We demonstrate with a mathematical model the ensemble properties of highly diverse, random antibody mixtures in which no antibody dominates. We call these mixtures "unbiased" and show that the properties of unbiased mixtures are the foundation to a high predictive performance of AAWS. We hypothesize that serum antibodies of healthy individuals resemble an unbiased mixture, while during an acute immune response, specific antibodies dominate antibody-peptide binding thus lowering predictive performance. Based on in silico and in vitro evidence, our work thus suggests that the faithfulness of antibody-peptide binding prediction with propensity scales [1619] decreases with increasing antibody dominance in a mixture.


In order to investigate the binding of antibody mixtures to large random-sequence peptide libraries, we asked two main questions: i) what is the impact of the peptides' amino acid composition on the binding to serum antibodies, ii) and how does the serum-antibody composition influence binding prediction?

Experimental setup

To study the impact of amino acid composition of random-sequence peptide libraries on measured signal intensity, serum samples from 15 BALB/c mice bred under specific pathogen-free (SPF) conditions were collected. These mice were infected with HB (Additional file 1, Figure S1). Further serum samples were collected at 10 dpi (days post infection; 15 samples), at 14 dpi (13 samples) and at 18 dpi (15 samples) totaling 58 serum samples. Microarrays of nPep = 255 random-sequence peptide probes (hereafter referred to as standard library) were incubated with the serum samples. The peptide arrays used have been shown to be suitable for serological diagnostics by Bongartz et al. [10]. Each probe consisted of l = 14 out of 20 proteinogenic amino acids. IgM and IgG antibody binding was simultaneously detected by means of isotype specific fluorochrome-labeled polyclonal secondary antibodies. In addition to serum samples, the peptide library was incubated separately with 13 different human monoclonal IgG antibodies.

The fluorescence signal intensities were read, log-transformed and corrected for the signal from the polyclonal secondary antibody binding directly to the peptide probes. Subsequently, the signal intensities were mean-centered and scaled to unit variance, which resulted in a normalized vector s for each IgM and IgG serum sample and for each of the 13 monoclonal antibodies. We use the terms signal intensity or antibody binding profile interchangeably to denote s Each signal intensity vector s has as many components as there are peptides in the standard random peptide libary. For brevity, our analysis focuses on the IgM data. The IgG data can be found in the Supporting Information (Additional file 2, Figure S2, Additional file 3, Figure S3, and Additional file 4, Figure S4). More details on the experimental setup and normalization procedures can be found in Methods.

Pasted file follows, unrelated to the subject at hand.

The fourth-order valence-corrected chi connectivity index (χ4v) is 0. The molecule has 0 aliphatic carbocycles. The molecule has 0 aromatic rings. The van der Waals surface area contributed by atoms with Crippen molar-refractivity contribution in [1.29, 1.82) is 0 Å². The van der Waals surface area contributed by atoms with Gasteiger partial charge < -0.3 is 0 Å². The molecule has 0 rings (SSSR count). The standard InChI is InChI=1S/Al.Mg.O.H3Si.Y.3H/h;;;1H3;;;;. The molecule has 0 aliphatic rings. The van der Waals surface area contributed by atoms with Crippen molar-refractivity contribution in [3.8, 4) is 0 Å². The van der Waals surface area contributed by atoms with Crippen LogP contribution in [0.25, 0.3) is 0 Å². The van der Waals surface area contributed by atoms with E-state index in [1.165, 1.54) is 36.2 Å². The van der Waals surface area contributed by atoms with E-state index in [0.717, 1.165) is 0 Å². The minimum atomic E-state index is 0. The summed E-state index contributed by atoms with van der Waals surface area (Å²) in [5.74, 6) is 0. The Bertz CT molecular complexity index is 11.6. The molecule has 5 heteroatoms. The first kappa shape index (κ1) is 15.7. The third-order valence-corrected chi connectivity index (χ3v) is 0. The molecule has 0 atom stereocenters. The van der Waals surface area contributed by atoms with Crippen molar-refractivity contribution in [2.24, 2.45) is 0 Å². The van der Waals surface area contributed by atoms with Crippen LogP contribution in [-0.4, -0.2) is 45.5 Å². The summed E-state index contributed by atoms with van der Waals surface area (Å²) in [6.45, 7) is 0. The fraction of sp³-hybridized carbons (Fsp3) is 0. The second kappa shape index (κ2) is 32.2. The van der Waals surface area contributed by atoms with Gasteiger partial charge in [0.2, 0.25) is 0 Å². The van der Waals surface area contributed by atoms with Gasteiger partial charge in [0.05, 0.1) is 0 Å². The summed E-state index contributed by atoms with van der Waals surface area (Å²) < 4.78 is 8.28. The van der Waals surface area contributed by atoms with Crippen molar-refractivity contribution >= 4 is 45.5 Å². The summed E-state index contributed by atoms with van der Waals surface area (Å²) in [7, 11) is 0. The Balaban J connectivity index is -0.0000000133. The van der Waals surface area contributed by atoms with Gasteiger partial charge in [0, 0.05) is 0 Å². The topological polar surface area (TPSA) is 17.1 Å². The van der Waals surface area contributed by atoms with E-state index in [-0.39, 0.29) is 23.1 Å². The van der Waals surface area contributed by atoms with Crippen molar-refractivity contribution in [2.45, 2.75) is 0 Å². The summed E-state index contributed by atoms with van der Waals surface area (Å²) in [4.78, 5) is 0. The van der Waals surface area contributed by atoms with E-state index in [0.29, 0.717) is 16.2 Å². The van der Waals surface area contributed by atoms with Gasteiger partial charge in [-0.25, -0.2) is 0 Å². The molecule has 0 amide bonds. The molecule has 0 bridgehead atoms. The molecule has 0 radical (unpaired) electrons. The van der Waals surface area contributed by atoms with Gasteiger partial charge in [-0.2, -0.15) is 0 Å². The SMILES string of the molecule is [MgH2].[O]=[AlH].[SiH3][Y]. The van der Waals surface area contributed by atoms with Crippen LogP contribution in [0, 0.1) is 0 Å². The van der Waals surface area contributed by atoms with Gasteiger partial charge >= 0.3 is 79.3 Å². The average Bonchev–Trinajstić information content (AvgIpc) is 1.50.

A regression model based exclusively on peptide amino acid composition predicts antibody binding profiles

We built a linear statistical model to relate the amino acid composition of our peptide library to measured signal intensities
s = X w + ε ,

where s ( 255 × 1 ) is the signal intensity vector and X the amino acid composition matrix (AACM) of the peptide library. The X matrix is formed by counting the occurrences of each of the 20 amino acids in each peptide which results in a matrix with 20 columns and 255 rows. Importantly, X does not contain information about the position of an amino acid in a given peptide sequence.

The AAWS vector w ( 20 × 1 ) indicates the contribution of every amino acid to the measured signal intensity. Furthermore, the residual of the regression model, ε, captures the part of s which cannot be explained by X alone. AAWS and residuals were estimated by partial least squares regression (PLS) (see Methods for details on the data analysis).

Once the vector w has been estimated, we use the regression model to predict measured signal intensities given the peptides' amino acid composition. Figure 1 illustrates that the predicted signal intensities s ^ = X w are in good agreement with signal intensities s measured for the serum of one healthy BALB/c mouse. In order to evaluate the performance of the regression model, we focus on the predictive performance, Q2, which was determined by 10-fold cross-validation (Methods). The predictive performance equals 1 for perfect predictions and is close to zero for poor predictions.
Figure 1

Predicted signal intensity ( s ^ against measured signal s of a healthy BALB/c mouse serum sample. The prediction depends exclusively on the amino acid composition of the peptide sequences and is based on the regression model (Equation 1). Predictive performance: Q2 = 0.5. Signal intensities were measured with the standard peptide library of 255 14-mers.

All 58 BALB/c serum samples resulted in a median predictive performance of 0.39 (Figure 2).
Figure 2